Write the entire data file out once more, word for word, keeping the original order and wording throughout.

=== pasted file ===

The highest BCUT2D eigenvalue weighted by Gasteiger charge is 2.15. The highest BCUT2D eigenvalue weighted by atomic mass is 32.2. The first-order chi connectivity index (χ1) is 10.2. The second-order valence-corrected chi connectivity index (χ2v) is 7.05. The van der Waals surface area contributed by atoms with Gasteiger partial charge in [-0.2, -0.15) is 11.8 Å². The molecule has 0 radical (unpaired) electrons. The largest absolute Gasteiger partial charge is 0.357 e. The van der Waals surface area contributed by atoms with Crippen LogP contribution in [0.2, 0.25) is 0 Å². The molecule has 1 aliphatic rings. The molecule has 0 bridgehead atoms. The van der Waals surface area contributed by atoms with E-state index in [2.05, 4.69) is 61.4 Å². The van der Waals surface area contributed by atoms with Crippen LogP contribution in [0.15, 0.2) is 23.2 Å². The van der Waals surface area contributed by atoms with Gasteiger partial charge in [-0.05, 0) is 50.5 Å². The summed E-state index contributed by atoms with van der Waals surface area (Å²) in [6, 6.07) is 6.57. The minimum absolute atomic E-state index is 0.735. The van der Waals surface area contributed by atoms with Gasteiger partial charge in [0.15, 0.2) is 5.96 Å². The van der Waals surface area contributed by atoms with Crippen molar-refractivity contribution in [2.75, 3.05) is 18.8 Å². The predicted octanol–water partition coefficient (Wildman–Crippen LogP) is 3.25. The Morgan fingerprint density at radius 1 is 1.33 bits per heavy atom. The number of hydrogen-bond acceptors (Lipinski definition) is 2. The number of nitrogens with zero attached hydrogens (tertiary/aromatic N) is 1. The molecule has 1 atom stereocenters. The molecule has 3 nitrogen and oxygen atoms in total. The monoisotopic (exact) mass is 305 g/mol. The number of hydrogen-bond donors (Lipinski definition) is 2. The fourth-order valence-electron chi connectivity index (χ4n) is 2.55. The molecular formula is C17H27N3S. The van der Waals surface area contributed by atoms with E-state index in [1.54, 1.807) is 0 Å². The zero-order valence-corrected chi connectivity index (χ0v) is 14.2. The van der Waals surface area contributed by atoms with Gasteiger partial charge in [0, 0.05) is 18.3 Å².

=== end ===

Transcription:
The highest BCUT2D eigenvalue weighted by Gasteiger charge is 2.15. The highest BCUT2D eigenvalue weighted by atomic mass is 32.2. The first-order chi connectivity index (χ1) is 10.2. The second-order valence-corrected chi connectivity index (χ2v) is 7.05. The van der Waals surface area contributed by atoms with Gasteiger partial charge in [-0.2, -0.15) is 11.8 Å². The molecule has 0 radical (unpaired) electrons. The largest absolute Gasteiger partial charge is 0.357 e. The van der Waals surface area contributed by atoms with Crippen LogP contribution in [0.2, 0.25) is 0 Å². The molecule has 1 aliphatic rings. The molecule has 0 bridgehead atoms. The van der Waals surface area contributed by atoms with E-state index in [2.05, 4.69) is 61.4 Å². The van der Waals surface area contributed by atoms with Crippen LogP contribution in [0.15, 0.2) is 23.2 Å². The van der Waals surface area contributed by atoms with Gasteiger partial charge in [-0.05, 0) is 50.5 Å². The summed E-state index contributed by atoms with van der Waals surface area (Å²) in [6, 6.07) is 6.57. The minimum absolute atomic E-state index is 0.735. The van der Waals surface area contributed by atoms with Gasteiger partial charge in [0.15, 0.2) is 5.96 Å². The van der Waals surface area contributed by atoms with Crippen molar-refractivity contribution in [2.75, 3.05) is 18.8 Å². The predicted octanol–water partition coefficient (Wildman–Crippen LogP) is 3.25. The Morgan fingerprint density at radius 1 is 1.33 bits per heavy atom. The number of hydrogen-bond acceptors (Lipinski definition) is 2. The number of nitrogens with zero attached hydrogens (tertiary/aromatic N) is 1. The molecule has 1 atom stereocenters. The molecule has 3 nitrogen and oxygen atoms in total. The monoisotopic (exact) mass is 305 g/mol. The number of hydrogen-bond donors (Lipinski definition) is 2. The fourth-order valence-electron chi connectivity index (χ4n) is 2.55. The molecular formula is C17H27N3S. The van der Waals surface area contributed by atoms with E-state index in [1.54, 1.807) is 0 Å². The zero-order valence-corrected chi connectivity index (χ0v) is 14.2. The van der Waals surface area contributed by atoms with Gasteiger partial charge in [0, 0.05) is 18.3 Å².